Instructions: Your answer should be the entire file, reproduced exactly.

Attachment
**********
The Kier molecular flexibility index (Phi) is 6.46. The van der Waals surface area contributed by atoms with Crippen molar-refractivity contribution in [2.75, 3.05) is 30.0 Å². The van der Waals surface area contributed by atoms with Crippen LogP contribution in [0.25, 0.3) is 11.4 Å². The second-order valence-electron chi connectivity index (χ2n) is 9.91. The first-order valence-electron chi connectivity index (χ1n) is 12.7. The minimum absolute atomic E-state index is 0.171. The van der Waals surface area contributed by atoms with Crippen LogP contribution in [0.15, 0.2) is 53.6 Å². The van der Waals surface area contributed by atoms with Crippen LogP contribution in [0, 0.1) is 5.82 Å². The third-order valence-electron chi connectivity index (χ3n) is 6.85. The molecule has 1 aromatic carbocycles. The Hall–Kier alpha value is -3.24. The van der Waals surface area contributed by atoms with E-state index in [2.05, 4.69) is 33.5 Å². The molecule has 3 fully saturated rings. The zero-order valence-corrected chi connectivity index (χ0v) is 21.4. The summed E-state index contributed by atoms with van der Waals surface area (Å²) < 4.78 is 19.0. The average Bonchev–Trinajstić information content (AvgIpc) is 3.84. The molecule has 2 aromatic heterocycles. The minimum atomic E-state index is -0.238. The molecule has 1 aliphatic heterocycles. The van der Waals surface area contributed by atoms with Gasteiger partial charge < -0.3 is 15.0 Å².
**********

The Kier molecular flexibility index (Phi) is 6.46. The van der Waals surface area contributed by atoms with Crippen molar-refractivity contribution in [2.75, 3.05) is 30.0 Å². The van der Waals surface area contributed by atoms with Crippen LogP contribution in [0.25, 0.3) is 11.4 Å². The second-order valence-electron chi connectivity index (χ2n) is 9.91. The first-order valence-electron chi connectivity index (χ1n) is 12.7. The minimum absolute atomic E-state index is 0.171. The van der Waals surface area contributed by atoms with Crippen LogP contribution in [0.15, 0.2) is 53.6 Å². The van der Waals surface area contributed by atoms with Crippen LogP contribution in [0, 0.1) is 5.82 Å². The third-order valence-electron chi connectivity index (χ3n) is 6.85. The molecule has 1 aromatic carbocycles. The Hall–Kier alpha value is -3.24. The van der Waals surface area contributed by atoms with E-state index in [2.05, 4.69) is 33.5 Å². The molecule has 3 fully saturated rings. The zero-order valence-corrected chi connectivity index (χ0v) is 21.4. The summed E-state index contributed by atoms with van der Waals surface area (Å²) < 4.78 is 19.0. The average Bonchev–Trinajstić information content (AvgIpc) is 3.84. The molecule has 2 aromatic heterocycles. The minimum atomic E-state index is -0.238. The molecule has 1 aliphatic heterocycles. The van der Waals surface area contributed by atoms with Gasteiger partial charge < -0.3 is 15.0 Å².